There is a famous saying in South America. It goes, 'other countries have their history, Uruguay has football'.
Uruguay - and now Barcelona - also has Luis Suarez. Whether that is a good thing or not, is open to debate.
It was 19 June this year, a sodden Sao Paolo evening, when the forward cemented his place at the forefront of international football, in front of the watching eyes of the world.
A sharp individual performance, capped by a typically instinctive, but nonetheless, beautiful brace against England, propelled his side back into the Group D qualification places following a shock opening day defeat to minnows Costa Rica. Plucked from the brink of failure. The jaws of the beast.
The nation of 3.5million, which has punched above its weight for years, took an audible sigh of relief, and lifted up their saviour in unison. Once again, Luis Suarez was a hero.
It was the perfect response to the English media, too. The critics. The haters. Even before the tournament, Suarez had mooted that he felt singled-out, picked on, by the hacks behind the headlines. Finally, he had let his football do the talking, on the biggest stage of all. Finally, this was pay back.
But there is a fine line between genius and insanity. In Suarez's case, that chasm is tangible - it's around 120 hours.
Indeed, the following Tuesday - still sailing on the crest of the wave created by that world-class performance just five days earlier - Uruguay's puppet master, so often pulling the strings, lost his grip.
Hero, to zero. Ecstatic highs, and crushing lows. In what, even now, is simply incredible footage, Suarez was caught biting Italian defender Giorgio Chiellini, an unprovoked action in the 80th minute, with his side heading for the exit.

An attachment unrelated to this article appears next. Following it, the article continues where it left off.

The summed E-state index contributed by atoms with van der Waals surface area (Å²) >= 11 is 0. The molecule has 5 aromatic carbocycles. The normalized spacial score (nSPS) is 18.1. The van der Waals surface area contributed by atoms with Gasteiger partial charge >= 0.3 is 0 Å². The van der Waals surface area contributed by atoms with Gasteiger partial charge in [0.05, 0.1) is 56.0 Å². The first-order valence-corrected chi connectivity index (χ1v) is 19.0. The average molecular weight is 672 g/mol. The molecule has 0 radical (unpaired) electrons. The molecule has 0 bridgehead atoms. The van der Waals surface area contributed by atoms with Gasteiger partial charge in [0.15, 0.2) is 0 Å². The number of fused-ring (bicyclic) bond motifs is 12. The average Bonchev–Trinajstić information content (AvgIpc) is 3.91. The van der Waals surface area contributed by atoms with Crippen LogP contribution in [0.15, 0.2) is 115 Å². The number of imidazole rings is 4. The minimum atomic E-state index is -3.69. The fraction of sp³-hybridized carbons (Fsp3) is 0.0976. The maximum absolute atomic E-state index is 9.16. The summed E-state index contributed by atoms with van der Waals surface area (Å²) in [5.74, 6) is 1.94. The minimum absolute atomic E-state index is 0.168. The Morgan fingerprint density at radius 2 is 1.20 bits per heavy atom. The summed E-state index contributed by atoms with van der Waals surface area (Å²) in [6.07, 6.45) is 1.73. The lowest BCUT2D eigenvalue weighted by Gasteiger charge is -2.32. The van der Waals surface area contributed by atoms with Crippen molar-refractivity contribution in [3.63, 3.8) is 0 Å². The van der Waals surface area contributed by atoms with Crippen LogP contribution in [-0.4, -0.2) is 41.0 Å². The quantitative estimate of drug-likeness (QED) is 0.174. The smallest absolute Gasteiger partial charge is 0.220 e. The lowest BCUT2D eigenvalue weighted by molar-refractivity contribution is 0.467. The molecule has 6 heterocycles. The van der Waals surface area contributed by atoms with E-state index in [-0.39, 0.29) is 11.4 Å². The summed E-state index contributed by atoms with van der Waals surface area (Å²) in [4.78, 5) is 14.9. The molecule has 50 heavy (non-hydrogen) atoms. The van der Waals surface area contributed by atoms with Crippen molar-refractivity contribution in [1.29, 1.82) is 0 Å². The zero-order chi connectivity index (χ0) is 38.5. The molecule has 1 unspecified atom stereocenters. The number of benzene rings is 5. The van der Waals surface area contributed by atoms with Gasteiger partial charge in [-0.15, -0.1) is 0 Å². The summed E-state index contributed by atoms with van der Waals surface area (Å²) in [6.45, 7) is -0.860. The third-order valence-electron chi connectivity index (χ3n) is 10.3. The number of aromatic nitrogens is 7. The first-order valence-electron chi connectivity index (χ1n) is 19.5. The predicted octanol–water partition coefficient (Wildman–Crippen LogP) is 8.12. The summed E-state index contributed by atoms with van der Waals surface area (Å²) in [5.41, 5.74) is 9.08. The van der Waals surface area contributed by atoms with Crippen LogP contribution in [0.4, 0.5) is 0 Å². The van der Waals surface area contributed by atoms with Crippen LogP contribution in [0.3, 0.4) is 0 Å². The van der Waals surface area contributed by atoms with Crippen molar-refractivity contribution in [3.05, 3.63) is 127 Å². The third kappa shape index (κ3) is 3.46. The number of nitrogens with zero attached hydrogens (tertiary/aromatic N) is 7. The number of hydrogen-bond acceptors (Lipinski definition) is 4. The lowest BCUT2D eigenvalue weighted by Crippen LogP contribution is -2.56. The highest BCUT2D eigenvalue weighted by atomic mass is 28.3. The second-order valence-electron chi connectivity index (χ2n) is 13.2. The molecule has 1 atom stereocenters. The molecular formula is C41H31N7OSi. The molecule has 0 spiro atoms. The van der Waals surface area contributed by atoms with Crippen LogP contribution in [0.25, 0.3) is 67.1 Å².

It was an incident which overshadowed Uruguay's decisive goal just a few moments later, and was so blatant and shocking that it caused a seismic waves across the game.
What was he thinking? To any level-headed spectator, it was, quite simply, an unthinkable act. His career, his dreams, Uruguay's World Cup campaign - all in tatters. And for what?
Of course, it was not the first time that the boy from Santo has attracted controversy. This was not only his first, second but THIRD biting incident in the last four years.
And lest we forget the fervent furore caused by his liberal use of well-known racial slurs - maliciously motivated or otherwise - towards Manchester United's Patrice Evra in 2011, which resulted in an eight game ban for the South American.
His chequered recent past only makes it even more bizarre that his La Celeste national teammates have rushed to defend their fallen comrade.
Empty excuses, and effete explanations. They blamed the Italian for the incident, and claimed that the bite marks on his shoulder had been super-imposed by British media outlets. Yes, really.
The team's manager, Óscar Tabárez resigned from the FIFA committee in a huff - mooting that Suarez had been made a scapegoat.
Even Uruguay's influential captain, Diego Lugano, said: "What I saw was a struggle and a photo of Chiellini which showed an old scar. You have to be stupid to imagine that scar is recent, very stupid."
Which makes it no surprise that the player himself, backed by a rousing chorus of complaints and support from his countrymen, claimed that the incident was "no big deal". No remorse, no regrets. No progress.
But what is it that causes Suarez to press the self-destruct button, in such spectacular style, on such a regular basis?
In many ways, his tendency to bite his opponents reminds of a child in the early stages of development. Experts suggest that, when growing up, kids can exhibit such behaviours as a coping mechanism, or even to gain positive stimulation.
There are also studies which claim that proprioceptive activities such as chewing and biting are more common in people with autism, or Asperger syndrome - or those who experience sensory difficulties.
It goes without saying that professional athletes at the top of their game are more likely to experience intense periods of extreme, and concentrated, pressure.
Sports psychologists say it can happen in the world of win-lose, success-fail, with people who identify themselves with their performance and, frankly, are supposed to be aggressive.
But the sign of a really great player, is one who doesn't get too high, or too low. Ultimately, all elite athletes will experience exceptional stress. All must develop a coping strategy. Very, very few bite in this manner.